Music review: BBC SSO / Christoph König

Twentieth century German composer Boris Blacher has remained, unjustifiably, an historical curiosity. We know him more for his ideological brush with the Nazis (his teaching was not 'on message') than his music. But on the evidence of his short Concertante Musik, which opened Thursday's BBC SSO programme, he was a composer of considerable skill and substance. In this performance, engineered with cut-glass precision by conductor Christoph König, the cross-currents of influence marking Blacher's progressively witty style burst into life.

The BBC SSO PIC: John Wood

BBC SSO ****

City Halls, Glasgow

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Borrowings from Stravinsky lurk in the impulsive, motorised rhythms and succinct ostinati. Blacher combines that with a sumptuous but powerfully unsentimental lyricism, long arcs of melody that soften the brittle underscore.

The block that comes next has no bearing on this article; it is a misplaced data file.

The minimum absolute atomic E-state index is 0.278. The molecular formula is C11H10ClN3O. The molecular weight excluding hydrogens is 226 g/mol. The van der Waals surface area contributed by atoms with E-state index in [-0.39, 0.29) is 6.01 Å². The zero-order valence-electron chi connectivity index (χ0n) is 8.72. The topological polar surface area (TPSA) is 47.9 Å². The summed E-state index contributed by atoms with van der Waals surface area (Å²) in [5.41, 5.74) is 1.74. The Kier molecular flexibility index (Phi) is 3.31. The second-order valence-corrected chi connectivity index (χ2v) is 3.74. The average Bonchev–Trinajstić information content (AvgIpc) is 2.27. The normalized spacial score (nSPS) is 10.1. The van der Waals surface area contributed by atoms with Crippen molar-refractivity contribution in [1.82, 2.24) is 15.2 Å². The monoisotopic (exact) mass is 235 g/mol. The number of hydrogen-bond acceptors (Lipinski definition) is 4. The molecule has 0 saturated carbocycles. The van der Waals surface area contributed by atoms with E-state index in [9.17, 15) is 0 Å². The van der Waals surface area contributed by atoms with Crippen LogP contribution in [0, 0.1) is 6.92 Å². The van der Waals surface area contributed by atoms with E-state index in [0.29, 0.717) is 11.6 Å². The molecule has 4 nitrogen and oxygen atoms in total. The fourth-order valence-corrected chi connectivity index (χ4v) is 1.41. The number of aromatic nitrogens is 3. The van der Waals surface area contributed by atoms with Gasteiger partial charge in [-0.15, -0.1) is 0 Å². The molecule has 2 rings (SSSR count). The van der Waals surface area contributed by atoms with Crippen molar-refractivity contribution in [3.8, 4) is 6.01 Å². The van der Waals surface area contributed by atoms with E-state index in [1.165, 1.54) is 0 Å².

König injected its single-movement format with tantalising clarity, where solo instruments conversed with speedy repartee, and a compelling sense of aerated energy made every moment one to savour and smile over.

As such, it was the perfect preparation for Johannes Moser’s highly charged solo performance in Haydn’s Cello Concerto in C. König didn’t initially engage the orchestra – they were a bit sluggish in the opening movement – but when things clicked into gear, magic happened. Moser invested Haydn’s playful music with infinite contrasts and surprises, setting a record-breaking pace in the finale. There was plenty to enjoy in König’s cool dissection of Brahms’ Symphony No 1, even if some splashy moments interrupted its otherwise smooth passage.

KEN WALTON